The United Kingdom's lesbian, gay, bisexual and transgender (LGBT) community has an extra special reason to feel patriotic today, as their state has been named the "best place in Europe" to be gay.
As The Independent is reporting, the UK's ranking in the International Lesbian and Gay Association (ILGA) Europe index was largely determined by its recognition of civil partnerships for same-sex couples, and its solid anti-discrimination laws.
The ILGA Europe's index rated a total of 49 countries on more than 40 categories. With a total of 21 points, the UK narrowly edged out both Germany and Spain, which earned a total of 20 points each, respectively. An ILGA-Europe spokesperson is quoted by The Independent as saying Scotland played a "leading role" in the UK's success, as hate crimes "aggravated" by gender identity are explicitly recognized under Scottish laws.
On the opposite end of the ILGA's scale were Russia and Moldova, each of which scored -4.5 points. Russia has come under fire in recent weeks for the introduction of a so-called "gay propaganda" law in its second-largest city, St. Petersburg. According to the legislation, which appears to equate homosexuality with pedophilia, individuals convicted of promoting homosexuality to minors could be fined up to 5,000 rubles ($172) and organizations could be fined up to 500,000 rubles ($17,200), Radio Free Europe/Radio Liberty reported.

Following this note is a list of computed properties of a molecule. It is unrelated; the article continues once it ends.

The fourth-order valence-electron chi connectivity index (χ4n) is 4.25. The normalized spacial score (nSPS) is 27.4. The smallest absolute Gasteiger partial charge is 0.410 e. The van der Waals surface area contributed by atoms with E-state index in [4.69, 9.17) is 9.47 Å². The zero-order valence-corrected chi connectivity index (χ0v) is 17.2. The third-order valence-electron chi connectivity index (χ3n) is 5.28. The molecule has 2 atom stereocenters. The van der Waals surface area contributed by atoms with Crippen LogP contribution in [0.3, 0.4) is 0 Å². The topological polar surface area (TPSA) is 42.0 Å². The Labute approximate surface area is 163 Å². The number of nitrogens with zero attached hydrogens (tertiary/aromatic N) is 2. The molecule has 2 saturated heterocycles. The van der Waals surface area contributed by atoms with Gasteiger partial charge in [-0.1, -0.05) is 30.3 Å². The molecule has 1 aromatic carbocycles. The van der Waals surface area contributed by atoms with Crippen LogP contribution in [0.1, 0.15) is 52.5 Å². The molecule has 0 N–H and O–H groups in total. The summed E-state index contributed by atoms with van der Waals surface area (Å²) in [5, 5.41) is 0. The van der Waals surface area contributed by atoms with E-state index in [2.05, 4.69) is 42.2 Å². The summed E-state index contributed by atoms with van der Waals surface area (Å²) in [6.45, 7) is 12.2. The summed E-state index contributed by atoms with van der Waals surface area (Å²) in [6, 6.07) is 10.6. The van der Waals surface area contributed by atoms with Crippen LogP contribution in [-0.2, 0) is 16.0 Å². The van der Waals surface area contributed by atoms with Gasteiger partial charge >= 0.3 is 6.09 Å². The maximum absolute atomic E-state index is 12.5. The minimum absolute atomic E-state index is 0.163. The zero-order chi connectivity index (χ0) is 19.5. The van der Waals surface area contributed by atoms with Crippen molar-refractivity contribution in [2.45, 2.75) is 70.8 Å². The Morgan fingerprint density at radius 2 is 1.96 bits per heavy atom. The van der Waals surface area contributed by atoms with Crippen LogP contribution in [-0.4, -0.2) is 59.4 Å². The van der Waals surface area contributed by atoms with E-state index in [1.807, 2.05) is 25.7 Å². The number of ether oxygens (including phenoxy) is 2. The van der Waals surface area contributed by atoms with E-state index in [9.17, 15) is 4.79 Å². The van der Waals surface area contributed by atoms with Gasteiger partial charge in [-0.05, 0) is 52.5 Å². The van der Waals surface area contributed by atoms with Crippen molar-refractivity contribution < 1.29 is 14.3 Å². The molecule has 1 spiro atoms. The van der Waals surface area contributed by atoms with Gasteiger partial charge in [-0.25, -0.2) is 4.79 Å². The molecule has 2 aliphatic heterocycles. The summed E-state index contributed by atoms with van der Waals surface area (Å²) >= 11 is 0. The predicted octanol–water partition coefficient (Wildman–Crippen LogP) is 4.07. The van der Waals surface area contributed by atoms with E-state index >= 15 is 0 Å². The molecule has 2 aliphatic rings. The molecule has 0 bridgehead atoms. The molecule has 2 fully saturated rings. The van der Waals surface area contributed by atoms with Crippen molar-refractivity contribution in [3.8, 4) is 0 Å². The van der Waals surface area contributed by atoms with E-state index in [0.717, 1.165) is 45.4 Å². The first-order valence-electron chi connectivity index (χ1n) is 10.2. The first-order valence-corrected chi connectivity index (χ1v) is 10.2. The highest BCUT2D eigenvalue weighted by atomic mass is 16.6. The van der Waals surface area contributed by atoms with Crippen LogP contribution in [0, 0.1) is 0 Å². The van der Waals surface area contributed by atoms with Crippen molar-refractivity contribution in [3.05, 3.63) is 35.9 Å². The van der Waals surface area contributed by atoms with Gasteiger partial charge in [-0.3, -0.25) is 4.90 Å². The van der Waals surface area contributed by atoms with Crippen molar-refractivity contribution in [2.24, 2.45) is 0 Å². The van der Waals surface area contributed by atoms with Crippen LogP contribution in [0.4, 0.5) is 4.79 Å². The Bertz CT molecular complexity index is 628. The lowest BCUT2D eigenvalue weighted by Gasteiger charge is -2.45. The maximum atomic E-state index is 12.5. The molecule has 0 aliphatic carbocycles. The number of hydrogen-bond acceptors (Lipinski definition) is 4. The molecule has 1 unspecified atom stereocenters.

Prominent Russian LGBT rights activist Nikolai Alexeyev was recently fined 5,000 rubles ($170) for breaching the law, according to the Associated Press.
Take a look at Europe's best -- and worst -- countries to be LGBT below:
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